Personally, I find the above derivation to be too hand-wavy and irrigorous to be helpful. I have to read between lines and fill in too many missing steps, if I want to understand anything from this.

Last edited: Feb 22, 2009
3. Feb 22, 2009

### Xnn

1. Emissivity averages about 0.62 for the earth and can be used to calculate surface temperature. It basically takes into account the greenhouse gas effect. As CO2 levels rise, emissivity will lower and surface temperature go up.

2. Sorry; I have edited it to an "a" in order to avoid confusion.

3. 1/4 is just a geometry measure that comes from the ratio of the area of a globes disk to it's surface area: pi r^2 to 4 pi r^2. pi r^2 cancels out leaving just the number 4. The earth receives radiation from the sun in proportion to the cross sectional area of its disk. However, it radiates energy over the larger area of it's surface. Dividing by 4 takes into account the geometry of a sphere.

4. No hand waving; just simplification. A completely accurate earth climate model requires lots of programming and a super computer to run. What is presented is just the simple overall physics for global warming. The temperature is what would be expected using the Stefan-Boltzmann law for Earth. 33°C (the delta between 287 to 254K) is the amount of warming on the surface from the greenhouse gases.

Last edited: Feb 22, 2009
4. Feb 22, 2009

### WeatherRusty

Excellent opening post!

"The earth is absorbing about 1.5 watt/meter^2 more energy than it is emitting."

One quibble. Where does the 1.5W/m^2 figure come from. Hansen is famous for claiming 0.85W/m^2

5. Feb 22, 2009

### Xnn

Thanks WeatherRusty!

The 1.5 watt/meter^2 comes from 2 places.

First, satellite mission called the Earth Radiation Budget Experiment and the Earth’s Radiant Energy System (CERES) as well as sensors on NASA’s Terra and Aqua satellites have directly measured the imbalance. They have found it to be about 1.4 watts/meter^2. Of course it varies over time.

Second, the IPCC in the Technical Summary on page 32 Figure TS.5 has calculated it and reported a value of 1.6 watts/meter^2 with a range of anywhere from 0.6 to 2.4 watts/meter^2.

So, theory and measurements are in good agreement.

Last edited: Feb 22, 2009
6. Feb 22, 2009

### John Creighto

I'm not convinced at this part:

Why is Є the albeto. What I'd say Є is, is is the fraction of the outgoing radiation that gets back radiated. You could call it an albedo but it is the albedo looking back out to space for IR radiation at 5KM altitude.

With regards to the greenhouse effect I think the altitude of interest would be between 9km and 17km because bellow that convective forces control the temperate gradient.
http://www-das.uwyo.edu/~geerts/cwx/notes/chap01/tropo.html

The problem is that radiation emitted back into space is not emitted at a single point, It is radiated from various altitudes at various frequencies. Also if you want to talk about the radiation emitted from the atmosphere remember that the atmosphere is not a black body because it is not optically dense. It consequently has an emissivity less then one and therefore you have to multiply the right hand of Stephan Boltzmann equation by the emissivity.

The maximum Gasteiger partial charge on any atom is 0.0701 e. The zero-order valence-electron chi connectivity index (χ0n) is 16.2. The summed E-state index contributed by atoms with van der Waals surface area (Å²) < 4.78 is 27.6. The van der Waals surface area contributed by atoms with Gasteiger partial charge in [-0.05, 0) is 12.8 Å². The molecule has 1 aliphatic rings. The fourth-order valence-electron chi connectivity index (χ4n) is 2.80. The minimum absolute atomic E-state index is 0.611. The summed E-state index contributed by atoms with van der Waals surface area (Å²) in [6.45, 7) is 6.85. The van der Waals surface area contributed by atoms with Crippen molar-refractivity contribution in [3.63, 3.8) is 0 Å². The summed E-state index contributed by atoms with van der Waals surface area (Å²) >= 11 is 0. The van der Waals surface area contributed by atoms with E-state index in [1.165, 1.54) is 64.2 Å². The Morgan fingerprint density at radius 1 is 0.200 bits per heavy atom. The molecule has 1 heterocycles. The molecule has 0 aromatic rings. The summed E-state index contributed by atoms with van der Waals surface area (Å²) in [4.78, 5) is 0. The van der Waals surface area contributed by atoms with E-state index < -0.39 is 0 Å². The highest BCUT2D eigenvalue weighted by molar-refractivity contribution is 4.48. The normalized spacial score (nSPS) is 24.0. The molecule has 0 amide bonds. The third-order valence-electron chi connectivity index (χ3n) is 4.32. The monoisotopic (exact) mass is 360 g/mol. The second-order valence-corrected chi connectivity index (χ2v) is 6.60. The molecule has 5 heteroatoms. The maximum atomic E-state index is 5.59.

7. Feb 23, 2009

### Tanja

I have a comment and a question on the solar constant TSI:

The magnetic field and the solar wind of the sun are changing in a 11yrs cicle and also on a monthly and even daily basis. This magnetic field must be coupled in a certain way to the sun's temperature, since the magnetic fields arise from plasma movements which should be driven be temperature and pressure gradients. Therefore the Planck's function of the sun can actually not be constant due to the changing temperature. And the integral over the Planck's function, the so called "Solar Constant" can't be a constant.
Is there something wrong with my conclusion or is the name "constant" just missleading? Anyway, if the solar constant is used as a constant in climate models, I'm not surprised that they are wrong.

8. Feb 23, 2009

### Phrak

Prove it.

9. Feb 23, 2009

### Xnn

John Creighto;

Correct; radiation is emitted at various locations and frequencies. Emissivity is basically a measure of this and is effectively the greenhouse effect. What has been presented is ignoring the greenhouse effect in order to calculate the differance between reality and what surface temperature would be without it.

Tanja;

1365.5 Watts/meter^2 is a typical value for Total Solar Irradiance. It does indeed change over time by about 1 watt/meter^2. Application of the Stefan-Boltzmann equation shows that this amounts to about 0.05 C.

Phrak;

First; a satellite mission called the Earth Radiation Budget Experiment and the Earth’s Radiant Energy System (CERES) as well as sensors on NASA’s Terra and Aqua satellites have directly measured the imbalance. They have found it to be about 1.4 watts/meter^2. Of course it varies somewhat over time.

Second; Temperature measurements of the atmosphere and oceans as well as melting sea ice, and the Greenland and Antarctic ice caps have shown that all major parts of the earth are warming.

Third, the IPCC in the Technical Summary on page 32 Figure TS.5 has calculated the inbalance and reported a value of 1.6 watts/meter^2 with a range of anywhere from 0.6 to 2.4 watts/meter^2.